603. Memorandum from Cottrell to the NSC Executive Committee, January 251

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MEMORANDUM FOR THE NATIONAL SECURITY COUNCIL’S EXECUTIVE COMMITTEE (Prepared for the meeting of Friday, January 25, 1963, at 4 p.m.)


  • Cuban Brigade


To determine the future of the Cuban Brigade (participants in the Bay of Pigs invasion recently released from Cuban prisons), and other Cubans who participated in or trained for the invasion. To determine the future of existing Cuban training programs.


Approximately 1500 Cubans participated in the Bay of Pigs invasion (known as Brigade 2506), the great majority of whom were captured. In December 1962 over 1100 were released.

A decision on the future of the Cuban Brigade and other Cubans trained militarily by the U.S. must logically proceed from whatever over all policy the U.S. adopts toward Cuba.

A trained Cuban Brigade would be of relatively marginal military value because of its quantitative limitations and restricted military capability, but its [Facsimile Page 2] politico-psychological value as a symbol of Cuban resistance to Castro/Communism may more than compensate for its limited military utility.

Any moral responsibility to the Brigade must be weighed.


Three courses of action appear feasible with respect to the Brigade’s future.

(1) Induce the Brigade to disband as a military unit, with no further U.S. special assistance.

If this policy were adopted, Brigade members and their families would be eligible for the benefits now accorded to all needy Cuban refugees in the Miami area (approximately 105,000). These benefits are [Typeset Page 1581] equivalent to those received by American citizens in Dade County, Florida who are in need. The principal ones include: financial grants of up to $100 per month for a family and up to $60 a month for an individual; hospitalization and out-patient facilities at county and private hospitals for acute illnesses; distribution of surplus food commodities; employment counseling; resettlement, including transportation and a transition grant; foster care for unaccompanied children; special English and refresher courses for doctors and lawyers at University of Miami; a student loan program for Cubans attending U.S. universities provides up to $1,000 a year; supplemental assistance to Dade County, Florida, is provided by HEW to cover 50 percent of cost of educating Cuban refugee children in primary and secondary schools; payment for a substantial part of special language courses and vocational training; and physical examinations and inoculations at time of entry into the U.S.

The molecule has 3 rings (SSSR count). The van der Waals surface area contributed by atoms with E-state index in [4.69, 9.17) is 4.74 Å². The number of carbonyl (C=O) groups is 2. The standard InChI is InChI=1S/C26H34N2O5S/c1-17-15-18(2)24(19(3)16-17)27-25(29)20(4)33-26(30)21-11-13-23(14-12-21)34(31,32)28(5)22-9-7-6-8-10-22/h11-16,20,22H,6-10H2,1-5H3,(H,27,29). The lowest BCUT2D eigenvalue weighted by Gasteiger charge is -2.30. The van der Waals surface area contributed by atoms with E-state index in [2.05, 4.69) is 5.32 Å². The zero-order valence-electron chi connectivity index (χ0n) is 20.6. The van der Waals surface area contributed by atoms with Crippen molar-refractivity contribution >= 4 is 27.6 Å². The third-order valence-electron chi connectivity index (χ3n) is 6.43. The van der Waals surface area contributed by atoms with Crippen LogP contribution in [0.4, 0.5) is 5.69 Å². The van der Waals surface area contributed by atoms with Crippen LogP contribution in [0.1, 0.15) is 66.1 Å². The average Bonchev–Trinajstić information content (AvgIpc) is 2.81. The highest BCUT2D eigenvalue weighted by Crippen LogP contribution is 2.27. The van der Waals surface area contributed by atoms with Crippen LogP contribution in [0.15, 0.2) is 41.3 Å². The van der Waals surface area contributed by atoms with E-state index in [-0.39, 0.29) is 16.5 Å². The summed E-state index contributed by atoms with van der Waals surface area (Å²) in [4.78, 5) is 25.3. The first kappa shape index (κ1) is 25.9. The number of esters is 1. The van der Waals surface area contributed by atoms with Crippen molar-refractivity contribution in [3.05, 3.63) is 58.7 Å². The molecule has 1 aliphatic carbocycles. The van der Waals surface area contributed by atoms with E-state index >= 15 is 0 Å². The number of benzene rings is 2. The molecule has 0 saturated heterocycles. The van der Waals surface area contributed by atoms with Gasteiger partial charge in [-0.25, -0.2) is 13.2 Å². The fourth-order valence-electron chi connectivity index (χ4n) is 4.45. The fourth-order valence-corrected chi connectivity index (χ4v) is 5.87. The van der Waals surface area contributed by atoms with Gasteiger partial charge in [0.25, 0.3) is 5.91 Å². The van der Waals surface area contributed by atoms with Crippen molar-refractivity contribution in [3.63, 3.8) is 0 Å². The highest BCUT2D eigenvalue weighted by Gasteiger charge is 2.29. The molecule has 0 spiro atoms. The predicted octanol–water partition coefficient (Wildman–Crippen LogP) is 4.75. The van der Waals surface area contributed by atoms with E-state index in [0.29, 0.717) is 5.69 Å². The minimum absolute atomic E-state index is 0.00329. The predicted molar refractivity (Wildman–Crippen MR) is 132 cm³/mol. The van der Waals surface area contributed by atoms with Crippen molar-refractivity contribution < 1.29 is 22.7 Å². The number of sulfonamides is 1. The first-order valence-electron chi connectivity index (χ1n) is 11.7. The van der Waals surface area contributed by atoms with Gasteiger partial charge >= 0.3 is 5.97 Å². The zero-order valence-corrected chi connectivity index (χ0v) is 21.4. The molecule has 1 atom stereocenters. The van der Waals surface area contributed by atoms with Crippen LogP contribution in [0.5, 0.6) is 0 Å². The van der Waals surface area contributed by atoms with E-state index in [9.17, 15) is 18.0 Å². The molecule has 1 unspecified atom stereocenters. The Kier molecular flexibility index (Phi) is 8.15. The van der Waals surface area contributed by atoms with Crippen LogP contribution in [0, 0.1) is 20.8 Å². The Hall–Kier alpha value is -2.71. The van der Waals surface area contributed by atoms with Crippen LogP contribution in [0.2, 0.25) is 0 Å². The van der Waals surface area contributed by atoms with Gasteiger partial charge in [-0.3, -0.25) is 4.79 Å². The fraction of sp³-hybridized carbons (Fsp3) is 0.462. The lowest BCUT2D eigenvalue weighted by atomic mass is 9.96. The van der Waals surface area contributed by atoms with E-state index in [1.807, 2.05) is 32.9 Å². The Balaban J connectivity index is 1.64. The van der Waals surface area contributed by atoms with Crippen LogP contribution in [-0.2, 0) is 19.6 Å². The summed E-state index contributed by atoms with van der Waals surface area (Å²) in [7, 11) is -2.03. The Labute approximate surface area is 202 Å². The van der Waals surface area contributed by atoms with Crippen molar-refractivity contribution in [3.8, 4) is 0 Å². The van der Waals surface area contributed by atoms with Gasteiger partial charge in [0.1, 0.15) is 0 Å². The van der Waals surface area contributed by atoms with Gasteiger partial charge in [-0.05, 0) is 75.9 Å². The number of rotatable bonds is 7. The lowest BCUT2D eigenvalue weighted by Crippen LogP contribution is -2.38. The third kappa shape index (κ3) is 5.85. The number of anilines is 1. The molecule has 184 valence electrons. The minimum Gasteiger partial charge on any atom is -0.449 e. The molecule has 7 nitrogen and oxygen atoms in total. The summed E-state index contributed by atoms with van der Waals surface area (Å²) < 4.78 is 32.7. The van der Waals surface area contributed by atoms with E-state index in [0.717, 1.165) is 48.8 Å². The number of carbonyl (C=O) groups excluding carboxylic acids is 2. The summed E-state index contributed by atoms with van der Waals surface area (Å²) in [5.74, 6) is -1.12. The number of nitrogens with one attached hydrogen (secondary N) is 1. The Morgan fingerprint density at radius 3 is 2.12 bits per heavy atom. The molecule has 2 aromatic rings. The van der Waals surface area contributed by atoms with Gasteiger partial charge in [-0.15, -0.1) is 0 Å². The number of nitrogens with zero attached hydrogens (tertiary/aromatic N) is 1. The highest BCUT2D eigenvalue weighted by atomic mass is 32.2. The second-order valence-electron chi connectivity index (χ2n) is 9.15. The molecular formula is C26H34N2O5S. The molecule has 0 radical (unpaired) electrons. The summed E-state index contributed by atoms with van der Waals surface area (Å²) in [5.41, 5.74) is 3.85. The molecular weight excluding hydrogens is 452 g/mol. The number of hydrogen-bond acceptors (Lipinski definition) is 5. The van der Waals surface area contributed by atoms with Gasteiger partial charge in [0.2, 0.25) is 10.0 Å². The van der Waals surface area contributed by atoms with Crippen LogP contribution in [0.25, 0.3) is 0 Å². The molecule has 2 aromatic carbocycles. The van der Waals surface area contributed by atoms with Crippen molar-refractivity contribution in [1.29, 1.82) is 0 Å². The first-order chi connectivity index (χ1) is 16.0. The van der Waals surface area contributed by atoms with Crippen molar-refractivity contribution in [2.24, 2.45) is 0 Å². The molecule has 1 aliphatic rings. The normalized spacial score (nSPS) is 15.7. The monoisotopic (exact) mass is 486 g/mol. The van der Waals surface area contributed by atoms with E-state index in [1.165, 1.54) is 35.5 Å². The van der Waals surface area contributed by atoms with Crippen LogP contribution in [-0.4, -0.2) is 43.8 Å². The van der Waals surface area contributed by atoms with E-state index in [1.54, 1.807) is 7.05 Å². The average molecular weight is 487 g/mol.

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DOD has a program providing for enlistment in the U.S. Army of those Cuban nationals between the ages of 18 and 30 who pass entrance requirements. (A similar program for the Navy covers ages 18–26). The program provides 20–22 weeks of training at the conclusion of which they are transferred as individuals to U.S. Reserve status. They are not required to know English. A two week period for resettlement is also provided at the termination of the training.

Another DOD program enables former officers of the Cuban Army, Navy and Air Force to volunteer on a highly selective basis for programs in the U.S. Armed Forces. Training periods are from 20 to 36 weeks. English is necessary. The officers are in civilian status. They receive a salary from the Cuban Revolutionary Council and a per diem through DOD from AID funds which are no longer available.


This course of action would provide the simplest and most economical way of disposing of the problem, provide equal treatment for all eligible Cuban refugees; equivalent to benefits offered to American citizens.